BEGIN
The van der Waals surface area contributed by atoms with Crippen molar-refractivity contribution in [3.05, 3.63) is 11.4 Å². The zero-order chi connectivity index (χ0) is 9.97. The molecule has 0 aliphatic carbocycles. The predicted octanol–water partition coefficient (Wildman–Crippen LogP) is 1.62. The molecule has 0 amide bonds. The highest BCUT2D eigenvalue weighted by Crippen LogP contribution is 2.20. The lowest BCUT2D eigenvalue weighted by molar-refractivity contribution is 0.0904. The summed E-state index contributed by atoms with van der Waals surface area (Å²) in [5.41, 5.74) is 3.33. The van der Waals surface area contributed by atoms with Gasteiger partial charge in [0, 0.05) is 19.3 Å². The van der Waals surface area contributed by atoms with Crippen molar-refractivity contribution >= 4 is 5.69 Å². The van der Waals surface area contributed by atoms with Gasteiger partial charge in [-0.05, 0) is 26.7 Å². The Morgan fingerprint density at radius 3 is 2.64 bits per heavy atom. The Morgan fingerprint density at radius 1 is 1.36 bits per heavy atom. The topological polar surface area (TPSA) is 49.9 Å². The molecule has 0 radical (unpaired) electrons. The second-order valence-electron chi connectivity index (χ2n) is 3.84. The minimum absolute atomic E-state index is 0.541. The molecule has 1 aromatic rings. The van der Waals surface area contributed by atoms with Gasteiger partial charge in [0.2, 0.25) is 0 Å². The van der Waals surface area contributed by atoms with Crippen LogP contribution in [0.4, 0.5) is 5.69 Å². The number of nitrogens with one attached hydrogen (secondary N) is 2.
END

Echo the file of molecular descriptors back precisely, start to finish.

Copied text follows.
The van der Waals surface area contributed by atoms with Crippen molar-refractivity contribution in [3.05, 3.63) is 11.4 Å². The zero-order chi connectivity index (χ0) is 9.97. The molecule has 0 aliphatic carbocycles. The predicted octanol–water partition coefficient (Wildman–Crippen LogP) is 1.62. The molecule has 0 amide bonds. The highest BCUT2D eigenvalue weighted by Crippen LogP contribution is 2.20. The lowest BCUT2D eigenvalue weighted by molar-refractivity contribution is 0.0904. The summed E-state index contributed by atoms with van der Waals surface area (Å²) in [5.41, 5.74) is 3.33. The van der Waals surface area contributed by atoms with Gasteiger partial charge in [0, 0.05) is 19.3 Å². The van der Waals surface area contributed by atoms with Crippen molar-refractivity contribution >= 4 is 5.69 Å². The van der Waals surface area contributed by atoms with Gasteiger partial charge in [-0.05, 0) is 26.7 Å². The Morgan fingerprint density at radius 3 is 2.64 bits per heavy atom. The Morgan fingerprint density at radius 1 is 1.36 bits per heavy atom. The topological polar surface area (TPSA) is 49.9 Å². The molecule has 0 radical (unpaired) electrons. The second-order valence-electron chi connectivity index (χ2n) is 3.84. The minimum absolute atomic E-state index is 0.541. The molecule has 1 aromatic rings. The van der Waals surface area contributed by atoms with Gasteiger partial charge in [0.2, 0.25) is 0 Å². The van der Waals surface area contributed by atoms with Crippen LogP contribution in [0.4, 0.5) is 5.69 Å². The number of nitrogens with one attached hydrogen (secondary N) is 2.